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      Visual Hallucinations in a Patient with Horner's Syndrome Secondary to Internal Carotid Dissection

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          A 67-year-old female presented with post-ganglionic Horner's syndrome. In addition to the classical symptoms of Horner's syndrome, the patient reported experiencing frightening complex visual and auditory hallucinations on two different occasions. Magnetic resonance angiography of the cerebrum, neck and upper thorax revealed internal carotid dissection. The symptoms and hallucinatory experiences resolved soon after antiplatelet therapy was commenced. We propose peduncular hallucinosis as the underlying mechanism.

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          Complex visual hallucinations. Clinical and neurobiological insights.

          Complex visual hallucinations may affect some normal individuals on going to sleep and are also seen in pathological states, often in association with a sleep disturbance. The content of these hallucinations is striking and relatively stereotyped, often involving animals and human figures in bright colours and dramatic settings. Conditions causing these hallucinations include narcolepsy-cataplexy syndrome, peduncular hallucinosis, treated idiopathic Parkinson's disease, Lewy body dementia without treatment, migraine coma, Charles Bonnet syndrome (visual hallucinations of the blind), schizophrenia, hallucinogen-induced states and epilepsy. We describe cases of hallucinosis due to several of these causes and expand on previous hypotheses to suggest three mechanisms underlying complex visual hallucinations. (i) Epileptic hallucinations are probably due to a direct irritative process acting on cortical centres integrating complex visual information. (ii) Visual pathway lesions cause defective visual input and may result in hallucinations from defective visual processing or an abnormal cortical release phenomenon. (iii) Brainstem lesions appear to affect ascending cholinergic and serotonergic pathways, and may also be implicated in Parkinson's disease. These brainstem abnormalities are often associated with disturbances of sleep. We discuss how these lesions, outside the primary visual system, may cause defective modulation of thalamocortical relationships leading to a release phenomenon. We suggest that perturbation of a distributed matrix may explain the production of similar, complex mental phenomena by relatively blunt insults at disparate sites.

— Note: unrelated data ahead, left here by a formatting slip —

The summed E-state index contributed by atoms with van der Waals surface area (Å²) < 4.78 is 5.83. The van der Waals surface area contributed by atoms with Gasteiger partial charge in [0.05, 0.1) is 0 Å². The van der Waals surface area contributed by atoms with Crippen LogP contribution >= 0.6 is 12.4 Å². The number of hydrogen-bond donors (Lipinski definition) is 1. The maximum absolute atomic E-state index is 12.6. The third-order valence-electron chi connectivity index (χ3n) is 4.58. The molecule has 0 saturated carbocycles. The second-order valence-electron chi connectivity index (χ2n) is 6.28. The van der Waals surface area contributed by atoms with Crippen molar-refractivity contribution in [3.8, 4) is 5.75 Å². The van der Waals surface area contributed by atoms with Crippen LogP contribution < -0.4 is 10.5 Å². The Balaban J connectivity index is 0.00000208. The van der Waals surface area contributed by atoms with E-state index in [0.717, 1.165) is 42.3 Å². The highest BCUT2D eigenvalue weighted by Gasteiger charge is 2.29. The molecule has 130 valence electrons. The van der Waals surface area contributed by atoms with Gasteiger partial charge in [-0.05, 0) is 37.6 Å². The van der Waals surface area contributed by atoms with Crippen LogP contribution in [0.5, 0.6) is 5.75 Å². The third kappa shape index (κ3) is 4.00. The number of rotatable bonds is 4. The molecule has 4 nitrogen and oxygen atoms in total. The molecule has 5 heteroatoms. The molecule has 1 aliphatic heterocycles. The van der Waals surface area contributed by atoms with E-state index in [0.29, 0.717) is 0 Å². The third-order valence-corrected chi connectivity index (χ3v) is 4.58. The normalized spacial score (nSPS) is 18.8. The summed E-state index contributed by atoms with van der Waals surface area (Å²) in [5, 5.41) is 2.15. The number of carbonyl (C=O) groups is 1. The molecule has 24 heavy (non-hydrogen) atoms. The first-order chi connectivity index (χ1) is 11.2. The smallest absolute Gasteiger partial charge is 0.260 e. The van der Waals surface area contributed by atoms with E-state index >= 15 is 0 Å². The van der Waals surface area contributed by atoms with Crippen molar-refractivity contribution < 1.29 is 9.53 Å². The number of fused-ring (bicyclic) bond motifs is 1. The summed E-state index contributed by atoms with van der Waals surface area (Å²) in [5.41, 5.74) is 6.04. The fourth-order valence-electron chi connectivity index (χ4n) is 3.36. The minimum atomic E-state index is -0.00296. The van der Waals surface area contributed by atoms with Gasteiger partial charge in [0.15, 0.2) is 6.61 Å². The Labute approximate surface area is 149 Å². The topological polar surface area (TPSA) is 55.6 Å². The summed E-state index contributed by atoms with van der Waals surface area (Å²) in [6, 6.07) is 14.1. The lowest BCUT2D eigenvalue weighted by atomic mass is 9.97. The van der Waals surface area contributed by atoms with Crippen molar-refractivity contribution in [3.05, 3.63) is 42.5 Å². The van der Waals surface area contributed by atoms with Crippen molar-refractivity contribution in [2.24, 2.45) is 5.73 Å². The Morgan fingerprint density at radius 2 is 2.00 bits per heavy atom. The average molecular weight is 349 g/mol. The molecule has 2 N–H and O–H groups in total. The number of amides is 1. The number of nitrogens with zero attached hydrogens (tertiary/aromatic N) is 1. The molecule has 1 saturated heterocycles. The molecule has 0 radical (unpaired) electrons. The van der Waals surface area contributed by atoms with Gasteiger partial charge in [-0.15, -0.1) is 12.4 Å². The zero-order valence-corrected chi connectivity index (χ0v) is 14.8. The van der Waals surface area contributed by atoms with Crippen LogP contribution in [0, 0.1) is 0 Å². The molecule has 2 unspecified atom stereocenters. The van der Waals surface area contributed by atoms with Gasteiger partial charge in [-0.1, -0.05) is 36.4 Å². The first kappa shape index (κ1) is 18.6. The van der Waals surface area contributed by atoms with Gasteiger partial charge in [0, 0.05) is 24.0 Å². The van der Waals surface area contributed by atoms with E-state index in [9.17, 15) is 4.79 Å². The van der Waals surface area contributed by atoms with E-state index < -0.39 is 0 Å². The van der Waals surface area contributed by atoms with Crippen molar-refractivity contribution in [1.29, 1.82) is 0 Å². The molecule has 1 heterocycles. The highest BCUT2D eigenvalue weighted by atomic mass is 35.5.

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            Hyperperfusion in the lateral temporal cortex, the striatum and the thalamus during complex visual hallucinations: single photon emission computed tomography findings in patients with Charles Bonnet syndrome.